9. "Calm Like a Bomb (LIVE)" - Rage Against the Machine. Having this song over the closing credits of Matrix Reloaded probably went a ways towards insuring my inflated view of said film. Watchasaywhat? 9/10.

10. "Runaway" - Me First and the Gimme Gimmes. Yes, yes, this song has appeared here before, but MFGG always makes the mo' better 'mo better. 7/10.

Average= 6.9 dude. Well played, little white hard drive!

TravisG said...

I'm on my third iPod in one year. My wife dropped my first one, which lasted 10 months, into the cats' water dish. Then the replacement started freezing for no reason last week. I took it last weekend to the Apple store last week before the warranty ran out, and the manager traded in my 60-gig, white iPod photo for a 60-gig, black iPod video. So far, it has fantastic music taste:

"It's About Time We Had A Change," Youth Brigade -- Old hardcore with a suprisingly supple bassline. 8/10

"Long-Distance Runaround," Yes -- This album reminds me of the time Shawn Kemp shot an unprecedented 40-for-40 from the field, and 20-for-20 from the line in a playoff game in whatever Nintendo NBA game was out in 1993. 6/10

"We're Going To Live For A Very Long Time," Heaven 17 -- A bunch of new wave fags make fun of religious people on synths they must have ordered from the back of comic books. 9/10

"Cold Brains," Beck -- Eh. 6/10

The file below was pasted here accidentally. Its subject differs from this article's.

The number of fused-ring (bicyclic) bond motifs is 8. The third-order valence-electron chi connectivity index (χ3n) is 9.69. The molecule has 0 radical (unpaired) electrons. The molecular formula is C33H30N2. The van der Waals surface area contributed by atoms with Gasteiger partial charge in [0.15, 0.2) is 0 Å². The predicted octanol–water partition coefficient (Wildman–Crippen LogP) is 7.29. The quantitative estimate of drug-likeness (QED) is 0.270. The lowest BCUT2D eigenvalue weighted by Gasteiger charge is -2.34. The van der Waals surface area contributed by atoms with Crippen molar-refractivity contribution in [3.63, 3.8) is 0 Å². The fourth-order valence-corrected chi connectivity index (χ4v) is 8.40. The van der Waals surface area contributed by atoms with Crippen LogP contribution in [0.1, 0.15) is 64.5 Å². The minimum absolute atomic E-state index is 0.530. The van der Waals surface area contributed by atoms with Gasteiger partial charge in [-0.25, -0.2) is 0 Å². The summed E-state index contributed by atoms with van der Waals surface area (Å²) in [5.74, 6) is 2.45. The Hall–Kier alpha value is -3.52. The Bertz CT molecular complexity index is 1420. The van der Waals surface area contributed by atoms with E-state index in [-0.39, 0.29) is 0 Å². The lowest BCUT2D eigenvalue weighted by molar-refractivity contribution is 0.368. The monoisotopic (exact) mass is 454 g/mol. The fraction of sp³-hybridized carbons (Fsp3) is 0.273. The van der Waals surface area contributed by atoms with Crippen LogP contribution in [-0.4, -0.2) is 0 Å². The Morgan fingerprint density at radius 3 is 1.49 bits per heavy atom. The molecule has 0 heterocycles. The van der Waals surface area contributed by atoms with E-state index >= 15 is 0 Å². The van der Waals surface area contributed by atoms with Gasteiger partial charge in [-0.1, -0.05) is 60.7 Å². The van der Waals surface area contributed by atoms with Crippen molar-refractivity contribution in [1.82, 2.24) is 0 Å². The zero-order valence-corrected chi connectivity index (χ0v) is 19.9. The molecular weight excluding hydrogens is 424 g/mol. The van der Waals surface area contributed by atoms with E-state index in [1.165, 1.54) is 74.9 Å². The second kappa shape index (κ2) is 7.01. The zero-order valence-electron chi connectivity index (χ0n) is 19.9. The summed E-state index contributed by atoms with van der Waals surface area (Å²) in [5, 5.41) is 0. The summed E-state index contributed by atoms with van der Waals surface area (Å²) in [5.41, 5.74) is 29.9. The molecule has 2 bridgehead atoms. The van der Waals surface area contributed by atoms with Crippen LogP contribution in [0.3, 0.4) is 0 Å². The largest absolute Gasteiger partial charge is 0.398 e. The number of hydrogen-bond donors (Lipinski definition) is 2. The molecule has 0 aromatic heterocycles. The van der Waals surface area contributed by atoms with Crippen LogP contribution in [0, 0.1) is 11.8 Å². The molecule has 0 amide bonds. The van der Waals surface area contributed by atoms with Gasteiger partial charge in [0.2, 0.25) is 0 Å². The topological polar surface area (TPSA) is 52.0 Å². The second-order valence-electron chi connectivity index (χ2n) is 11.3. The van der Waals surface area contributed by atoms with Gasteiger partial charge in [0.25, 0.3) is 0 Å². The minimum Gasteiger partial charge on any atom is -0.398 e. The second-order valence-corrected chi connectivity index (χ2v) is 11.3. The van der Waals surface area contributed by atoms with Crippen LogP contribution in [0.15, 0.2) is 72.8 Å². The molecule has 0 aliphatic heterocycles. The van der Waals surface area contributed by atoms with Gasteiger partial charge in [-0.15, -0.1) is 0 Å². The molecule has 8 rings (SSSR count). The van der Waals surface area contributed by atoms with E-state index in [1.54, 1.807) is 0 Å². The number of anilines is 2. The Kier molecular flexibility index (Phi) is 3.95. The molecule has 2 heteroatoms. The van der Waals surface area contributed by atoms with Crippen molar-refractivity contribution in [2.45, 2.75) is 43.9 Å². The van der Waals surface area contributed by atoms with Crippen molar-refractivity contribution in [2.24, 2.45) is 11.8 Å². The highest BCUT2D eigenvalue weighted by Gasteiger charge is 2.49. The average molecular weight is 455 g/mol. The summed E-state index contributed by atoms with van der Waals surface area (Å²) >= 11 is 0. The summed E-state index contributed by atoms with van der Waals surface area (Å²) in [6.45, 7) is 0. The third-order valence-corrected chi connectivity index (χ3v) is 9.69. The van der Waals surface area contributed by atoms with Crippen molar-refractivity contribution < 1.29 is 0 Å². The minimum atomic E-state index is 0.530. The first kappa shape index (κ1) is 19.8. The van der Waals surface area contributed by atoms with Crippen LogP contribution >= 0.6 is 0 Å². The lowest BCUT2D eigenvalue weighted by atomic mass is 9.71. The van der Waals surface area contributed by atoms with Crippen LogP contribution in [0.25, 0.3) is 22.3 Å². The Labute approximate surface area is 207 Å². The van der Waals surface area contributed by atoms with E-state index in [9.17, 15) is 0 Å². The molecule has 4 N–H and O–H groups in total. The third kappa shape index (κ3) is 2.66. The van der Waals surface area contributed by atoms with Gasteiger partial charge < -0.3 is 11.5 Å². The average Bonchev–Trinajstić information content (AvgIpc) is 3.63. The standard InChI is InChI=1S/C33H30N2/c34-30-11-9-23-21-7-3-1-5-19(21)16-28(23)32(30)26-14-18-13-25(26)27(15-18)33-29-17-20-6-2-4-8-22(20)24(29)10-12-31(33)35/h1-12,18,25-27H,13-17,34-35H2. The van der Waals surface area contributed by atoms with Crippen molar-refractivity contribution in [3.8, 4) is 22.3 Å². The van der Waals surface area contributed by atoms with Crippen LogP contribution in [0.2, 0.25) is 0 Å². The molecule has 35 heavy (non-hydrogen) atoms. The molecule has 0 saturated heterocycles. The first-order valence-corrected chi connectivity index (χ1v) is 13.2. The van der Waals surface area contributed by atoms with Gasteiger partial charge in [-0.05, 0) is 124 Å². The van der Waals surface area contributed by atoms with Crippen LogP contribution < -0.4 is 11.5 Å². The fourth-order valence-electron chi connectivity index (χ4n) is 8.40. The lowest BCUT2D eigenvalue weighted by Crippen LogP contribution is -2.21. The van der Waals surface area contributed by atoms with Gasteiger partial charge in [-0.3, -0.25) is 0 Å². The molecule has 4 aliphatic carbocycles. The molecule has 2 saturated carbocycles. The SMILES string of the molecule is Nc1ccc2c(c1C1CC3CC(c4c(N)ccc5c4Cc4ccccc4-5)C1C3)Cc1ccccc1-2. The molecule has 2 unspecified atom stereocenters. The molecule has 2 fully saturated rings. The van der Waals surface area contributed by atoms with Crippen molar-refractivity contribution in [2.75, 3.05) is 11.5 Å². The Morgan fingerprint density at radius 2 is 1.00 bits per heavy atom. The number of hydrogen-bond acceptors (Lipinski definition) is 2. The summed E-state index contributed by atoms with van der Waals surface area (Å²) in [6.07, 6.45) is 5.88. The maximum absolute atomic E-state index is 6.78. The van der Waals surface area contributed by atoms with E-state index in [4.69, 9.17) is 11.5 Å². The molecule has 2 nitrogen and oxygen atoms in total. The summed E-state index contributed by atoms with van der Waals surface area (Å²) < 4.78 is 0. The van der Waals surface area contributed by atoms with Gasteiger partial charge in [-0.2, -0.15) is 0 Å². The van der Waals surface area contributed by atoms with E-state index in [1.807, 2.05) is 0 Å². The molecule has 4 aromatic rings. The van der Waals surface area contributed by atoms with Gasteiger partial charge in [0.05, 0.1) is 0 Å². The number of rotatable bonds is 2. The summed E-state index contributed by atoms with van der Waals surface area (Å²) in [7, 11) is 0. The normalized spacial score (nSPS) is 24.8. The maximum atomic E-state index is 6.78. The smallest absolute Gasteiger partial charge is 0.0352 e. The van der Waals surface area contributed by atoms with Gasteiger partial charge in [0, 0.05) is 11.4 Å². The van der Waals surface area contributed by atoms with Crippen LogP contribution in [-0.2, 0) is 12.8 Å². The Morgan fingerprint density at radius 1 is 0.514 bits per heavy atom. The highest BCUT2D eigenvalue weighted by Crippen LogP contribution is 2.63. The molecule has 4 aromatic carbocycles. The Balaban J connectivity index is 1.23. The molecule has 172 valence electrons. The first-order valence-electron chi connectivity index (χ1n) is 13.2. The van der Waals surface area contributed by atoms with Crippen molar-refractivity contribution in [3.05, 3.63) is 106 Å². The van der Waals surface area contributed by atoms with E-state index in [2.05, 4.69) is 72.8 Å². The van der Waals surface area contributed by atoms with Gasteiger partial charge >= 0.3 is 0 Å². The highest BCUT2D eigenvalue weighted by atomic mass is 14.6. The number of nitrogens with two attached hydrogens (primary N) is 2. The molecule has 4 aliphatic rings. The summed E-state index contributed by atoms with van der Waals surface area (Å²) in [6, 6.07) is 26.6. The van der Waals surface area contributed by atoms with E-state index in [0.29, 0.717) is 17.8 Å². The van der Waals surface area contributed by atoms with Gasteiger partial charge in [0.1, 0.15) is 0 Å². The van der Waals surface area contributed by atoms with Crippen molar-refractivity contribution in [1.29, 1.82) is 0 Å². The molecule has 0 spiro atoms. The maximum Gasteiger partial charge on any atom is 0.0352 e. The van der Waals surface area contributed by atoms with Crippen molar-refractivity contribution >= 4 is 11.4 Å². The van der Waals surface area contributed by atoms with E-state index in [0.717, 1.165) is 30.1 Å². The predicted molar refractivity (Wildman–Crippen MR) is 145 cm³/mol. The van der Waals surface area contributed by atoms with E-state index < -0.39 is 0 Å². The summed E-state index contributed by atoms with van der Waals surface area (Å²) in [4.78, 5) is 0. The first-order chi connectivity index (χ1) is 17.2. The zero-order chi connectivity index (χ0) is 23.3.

"Annalisa," Public Image Limited -- I need to get their first album. 9/10

"Brain Cloudy Blues," Bob Wills & His Texas Playboys -- I should get some of their records, too. And more Django Reinhardt. 8/10

"Let Your Love Flow," Bellamy Brothers -- Not cool, but an all-time favorite of mine. It reminds me of summer days, driving to the garden center to buy a bunch of crap I don't have room to plant. Hey! That sounds like this weekend (and next). 3/10

"Janis," Liaisons Dangereuses -- I don't know what the hell this is or why I've got it. It's, like, French rap with a beat built on cabaret samples. Kinda cool, maybe. I can't really tell. 6/10

"When They Come," Devendra Banhart -- I thoroughly enjoyed every moment of this very long song. Whoa. 7/10

"When You're Near Me I Have Difficulty Concentrating," XTC -- They should trade names with Daft Punk. 7/10

"Wrong Time Capsule," Deerhoof -- My, what a tuneful racket they make. 8/10

Anonymous said...

Good evening, everyone.

Thank you, Otto Man, for your gracious invitation to post my random 10. I brought crumb cake to show there's no hard feelings with the bouncer throwing me out last week.

1) Hello Stranger (Barbara Lewis) In line with The Platters but with a better rhythm section. Sweet melody and her voice is terrific. 8/10

2) The Man I Love (Etta James) Someone I would love to see live. The back up band, especially on piano, is old school and her singing is straight ahead here. Great stuff. 8/10

3) Whole Lotta Love (Led Zeppelin) 11/10.

4) Bang a Gong (T Rex) There's a review at http://www.superseventies.com/sw_bangagong.html that says "The thing is, his riffs are so mind-suckingly good..." Yup, they are, not to mention some of the best backup singers to hit vinyl. 10/10

5) Waiting (Santana) Filler. 1/10

6) Tusk (Fleetwood Mac) They were trying to sound Important. They succeeded in sounding Vapid. 0/10

7) West End Girls (Pet Shop Boys) I hate to agree with Andrew Sullivan about anything but I do like this tune, pop nonsense and all. 4/10

8)The Sky Is Crying (Stevie Ray Vaughan) Set the standard for everyone after him. 10/10

9)Keep Off My Cloud (Rolling Stones) Jagger's voice sounds so fresh. The whole thing holds up well. 5/10

10) This Masquerade (Leon Russell) A depressing, haunting ballad . His vocals and arrangement are near perfect. 9/10


vachon

Otto Man said...

Hello Stranger (Barbara Lewis)

One of my all-time favorites.